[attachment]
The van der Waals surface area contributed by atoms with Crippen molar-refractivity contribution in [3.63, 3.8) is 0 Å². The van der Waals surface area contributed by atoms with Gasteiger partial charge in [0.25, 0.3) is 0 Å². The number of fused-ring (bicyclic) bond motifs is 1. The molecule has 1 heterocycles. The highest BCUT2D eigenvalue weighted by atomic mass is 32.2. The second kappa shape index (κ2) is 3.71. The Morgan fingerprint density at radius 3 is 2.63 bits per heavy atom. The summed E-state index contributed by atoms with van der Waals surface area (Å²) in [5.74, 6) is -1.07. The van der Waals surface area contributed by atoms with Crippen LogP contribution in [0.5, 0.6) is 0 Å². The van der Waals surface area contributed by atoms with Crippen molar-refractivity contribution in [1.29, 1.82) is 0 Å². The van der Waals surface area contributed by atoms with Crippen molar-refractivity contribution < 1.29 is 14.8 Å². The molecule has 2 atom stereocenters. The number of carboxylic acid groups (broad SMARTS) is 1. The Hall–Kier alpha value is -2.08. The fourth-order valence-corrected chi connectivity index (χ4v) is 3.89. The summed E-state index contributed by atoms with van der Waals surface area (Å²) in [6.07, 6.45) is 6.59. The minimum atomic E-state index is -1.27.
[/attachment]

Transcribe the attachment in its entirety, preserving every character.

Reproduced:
The van der Waals surface area contributed by atoms with Crippen molar-refractivity contribution in [3.63, 3.8) is 0 Å². The van der Waals surface area contributed by atoms with Gasteiger partial charge in [0.25, 0.3) is 0 Å². The number of fused-ring (bicyclic) bond motifs is 1. The molecule has 1 heterocycles. The highest BCUT2D eigenvalue weighted by atomic mass is 32.2. The second kappa shape index (κ2) is 3.71. The Morgan fingerprint density at radius 3 is 2.63 bits per heavy atom. The summed E-state index contributed by atoms with van der Waals surface area (Å²) in [5.74, 6) is -1.07. The van der Waals surface area contributed by atoms with Crippen LogP contribution in [0.5, 0.6) is 0 Å². The van der Waals surface area contributed by atoms with Crippen molar-refractivity contribution in [1.29, 1.82) is 0 Å². The van der Waals surface area contributed by atoms with Crippen molar-refractivity contribution < 1.29 is 14.8 Å². The molecule has 2 atom stereocenters. The number of carboxylic acid groups (broad SMARTS) is 1. The Hall–Kier alpha value is -2.08. The fourth-order valence-corrected chi connectivity index (χ4v) is 3.89. The summed E-state index contributed by atoms with van der Waals surface area (Å²) in [6.07, 6.45) is 6.59. The minimum atomic E-state index is -1.27.